Cleveland NAACP president reacts to Chardon ‘Thin Blue Line’ flag controversy

Updated: Sep. 2, 2020 at 9:00 PM EDT
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CHARDON, Ohio (WOIO) - After the Chardon High School football team brought a Thin Blue Line flag on the field last Friday, the superintendent banned the flags because they are seen as a political statement.

Many were upset with the move. “Shame on him,” said one former student.

However, Cleveland NAACP President Danielle Sydnor calls the flag divisive and said she understands why many would be offended to see it flown.

The controversy surrounding the thin blue line flag has been known to fan the flames between pro-police supporters and Black Lives Matter activists.

“It has become very divisive because instead of saying ‘police lives matter’ it becomes pitted against each other. If you say ‘Black Lives Matter,’ then the retort is blue lives matter.”

She says opposing the flag is not an indictment of police officers but a call to understand the Black Lives Matter conversation. “We’re just trying to get people to step back from their raw emotions and to think a little more about what they’re saying when they make the statements.”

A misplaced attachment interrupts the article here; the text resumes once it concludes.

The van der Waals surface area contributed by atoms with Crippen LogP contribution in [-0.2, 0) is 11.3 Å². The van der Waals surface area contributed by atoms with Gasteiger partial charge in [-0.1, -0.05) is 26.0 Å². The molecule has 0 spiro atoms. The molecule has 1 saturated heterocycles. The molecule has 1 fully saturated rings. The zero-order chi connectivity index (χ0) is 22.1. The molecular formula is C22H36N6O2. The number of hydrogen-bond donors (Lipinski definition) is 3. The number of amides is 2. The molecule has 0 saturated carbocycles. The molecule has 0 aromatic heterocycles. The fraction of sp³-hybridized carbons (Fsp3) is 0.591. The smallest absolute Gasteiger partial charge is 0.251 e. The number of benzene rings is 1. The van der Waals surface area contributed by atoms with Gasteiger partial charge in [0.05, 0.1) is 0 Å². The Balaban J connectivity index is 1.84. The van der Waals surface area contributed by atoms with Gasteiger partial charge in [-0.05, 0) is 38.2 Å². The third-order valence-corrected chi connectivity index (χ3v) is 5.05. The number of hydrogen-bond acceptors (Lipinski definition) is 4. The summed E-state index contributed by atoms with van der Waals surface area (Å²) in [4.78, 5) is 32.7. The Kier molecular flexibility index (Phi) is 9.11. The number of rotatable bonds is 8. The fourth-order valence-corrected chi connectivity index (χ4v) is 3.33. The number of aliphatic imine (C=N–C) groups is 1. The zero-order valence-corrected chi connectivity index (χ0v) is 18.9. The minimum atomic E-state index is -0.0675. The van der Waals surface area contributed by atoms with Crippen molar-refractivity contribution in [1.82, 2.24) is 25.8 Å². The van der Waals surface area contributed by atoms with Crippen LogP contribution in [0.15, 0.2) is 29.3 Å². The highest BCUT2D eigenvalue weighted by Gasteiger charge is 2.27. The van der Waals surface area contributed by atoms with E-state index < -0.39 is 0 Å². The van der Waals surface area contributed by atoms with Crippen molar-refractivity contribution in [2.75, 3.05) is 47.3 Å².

Sydnor said, “I do believe there are some individuals who are just saying it’s not fair to make it seem like all police are bad, but that demonstrates they’re not understanding the call and outcry from community when we talk about Black Lives Matter.”

Sydnor said there are ways to support law enforcement and it’s important to do so. Adding she’s been having conversations with minority officers over what they face on a daily basis. She said “there needs to be messages of support for law enforcement,” but calls this a teachable moment. “You can either attach yourself to something destructive or create your own messaging to say we understand why we’re in this moment and we also support our law enforcement.”

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